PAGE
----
The Survivor's Journey

Ten! That is the average number of times a survivor of domestic violence leaves before she stays away for good. Whatever the season, maybe hope, or love, or helplessness, she will leave him and go back to him about 10 times before she is empowered enough to be on her own. The average number of times that a woman leaves before she stays away for good proves that the journey towards safety is tough. Abused women must first overcome the daily internal battle to leave or to stay before they can overcome the battle against their abuser.



According to Claire O’Neill, project manager at Amber Women’s Refuge in Kilkenny Ireland, the survivor’s journey - mindset, vulnerability, and strength – differs for every woman. Some leave their abusive relationships at the first point of abuse, while others leave after many years. The differences in the emotional, financial, and social resources that are available to them create different outcomes. Claire also highlighted that women will leave for good when they realise that it is too dangerous for them to stay. However, the idea of “too dangerous” is subjective and is dependent on the type and severity of abuse they are experiencing. This is especially problematic because it classifies abuse into acceptable abuse and dangerous abuse, yet any form of abuse is inherently dangerous. Further, women in abusive relationships may become so accustomed to abuse that they miscalculate the danger in their relationships and end up being seriously harmed or even killed by their abusive partners.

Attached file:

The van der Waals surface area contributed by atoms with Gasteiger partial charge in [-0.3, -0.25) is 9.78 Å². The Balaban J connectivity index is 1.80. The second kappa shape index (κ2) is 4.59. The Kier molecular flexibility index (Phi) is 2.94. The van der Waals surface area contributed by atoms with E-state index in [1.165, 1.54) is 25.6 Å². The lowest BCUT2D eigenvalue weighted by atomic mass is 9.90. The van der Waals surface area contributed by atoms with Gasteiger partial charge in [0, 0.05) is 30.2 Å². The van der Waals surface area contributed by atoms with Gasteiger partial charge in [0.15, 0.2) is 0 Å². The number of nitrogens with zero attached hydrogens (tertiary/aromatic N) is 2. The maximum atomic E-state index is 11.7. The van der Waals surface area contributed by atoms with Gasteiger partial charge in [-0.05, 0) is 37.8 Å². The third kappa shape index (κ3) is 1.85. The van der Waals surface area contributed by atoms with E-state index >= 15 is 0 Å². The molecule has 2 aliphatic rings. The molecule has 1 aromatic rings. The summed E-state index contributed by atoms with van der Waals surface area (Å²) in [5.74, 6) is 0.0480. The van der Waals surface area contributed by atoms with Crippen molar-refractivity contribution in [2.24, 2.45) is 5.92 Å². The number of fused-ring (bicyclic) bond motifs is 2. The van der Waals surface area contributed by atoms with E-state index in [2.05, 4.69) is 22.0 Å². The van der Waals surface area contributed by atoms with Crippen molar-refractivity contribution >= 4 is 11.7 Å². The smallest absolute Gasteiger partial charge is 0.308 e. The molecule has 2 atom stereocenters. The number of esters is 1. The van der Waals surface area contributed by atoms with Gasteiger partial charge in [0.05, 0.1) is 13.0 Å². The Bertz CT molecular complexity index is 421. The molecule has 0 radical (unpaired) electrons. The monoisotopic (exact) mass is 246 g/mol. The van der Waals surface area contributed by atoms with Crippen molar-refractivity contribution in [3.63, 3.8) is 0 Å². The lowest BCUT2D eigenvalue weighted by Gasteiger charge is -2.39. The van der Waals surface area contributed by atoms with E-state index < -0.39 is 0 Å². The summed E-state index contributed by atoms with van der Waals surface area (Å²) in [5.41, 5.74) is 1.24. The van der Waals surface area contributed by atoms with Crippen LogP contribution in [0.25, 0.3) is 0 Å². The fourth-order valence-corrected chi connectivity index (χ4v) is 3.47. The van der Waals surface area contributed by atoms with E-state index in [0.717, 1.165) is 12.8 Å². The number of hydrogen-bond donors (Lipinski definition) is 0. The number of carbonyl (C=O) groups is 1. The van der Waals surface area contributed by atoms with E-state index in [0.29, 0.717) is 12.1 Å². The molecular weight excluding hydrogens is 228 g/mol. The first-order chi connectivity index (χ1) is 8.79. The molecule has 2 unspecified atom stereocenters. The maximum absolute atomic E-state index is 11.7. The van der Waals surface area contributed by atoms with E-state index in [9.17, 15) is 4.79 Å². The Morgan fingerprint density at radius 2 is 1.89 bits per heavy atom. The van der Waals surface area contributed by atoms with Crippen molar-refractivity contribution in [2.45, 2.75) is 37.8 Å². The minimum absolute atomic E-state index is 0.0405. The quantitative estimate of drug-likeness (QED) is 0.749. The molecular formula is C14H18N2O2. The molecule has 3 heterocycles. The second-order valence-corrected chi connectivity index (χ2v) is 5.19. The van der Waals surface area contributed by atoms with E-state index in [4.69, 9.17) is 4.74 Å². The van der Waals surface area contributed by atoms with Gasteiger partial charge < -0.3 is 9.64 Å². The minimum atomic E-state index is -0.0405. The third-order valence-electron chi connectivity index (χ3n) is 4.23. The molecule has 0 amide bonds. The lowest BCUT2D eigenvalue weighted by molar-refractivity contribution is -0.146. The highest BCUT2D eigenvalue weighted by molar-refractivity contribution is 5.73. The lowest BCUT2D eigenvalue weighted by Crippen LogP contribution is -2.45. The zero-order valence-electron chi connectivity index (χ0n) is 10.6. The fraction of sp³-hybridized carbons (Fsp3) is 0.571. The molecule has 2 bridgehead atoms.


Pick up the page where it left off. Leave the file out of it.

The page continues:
Black females, especially those from very traditional societies, are socialized to accept and expect abuse, by older women who have experienced it. These women pass down teachings like, “He does not love you if he does not hit you,” which glorifies the abuse and qualifies it as an expression of love. Women who hold this belief for most of their lives are more likely to stay longer and therefore are at a higher risk of femicide. On the other hand, a leading factor for women leaving is the threat to their children who face imminent danger. However, even then they weigh the impact of leaving and its potential to disrupt their children’s lives. Another internal battle the woman must win before she can win against her abuser.

As previously mentioned, victims of abuse can leave and go back to their abusive relationships several times before they leave for good. Others use shelters as a “resting” place as they wait for their partners to cool off. Shelters are aware of this and as such they offer supports according to the women’s needs. Apart from her inner conflict, a woman experiencing abuse is also likely to encounter conflict with her family and friends who feel leaving her abuser is an easy decision to make. Her apparent indecisiveness may leave her isolated with nowhere to go when she finally decides to leave for good. Friends and family that are emotionally invested in the abuse experience burnout. Remarks like “Ah! Leave her! She seems to enjoy the beatings because she keeps on going back,” and “We have given up,” and even “Never help an abused woman because she will get you into trouble with her partner when she goes back.” The reality is watching a family member suffer abuse is painful and some withdraw from offering support because they cannot tolerate their loved one in so much pain.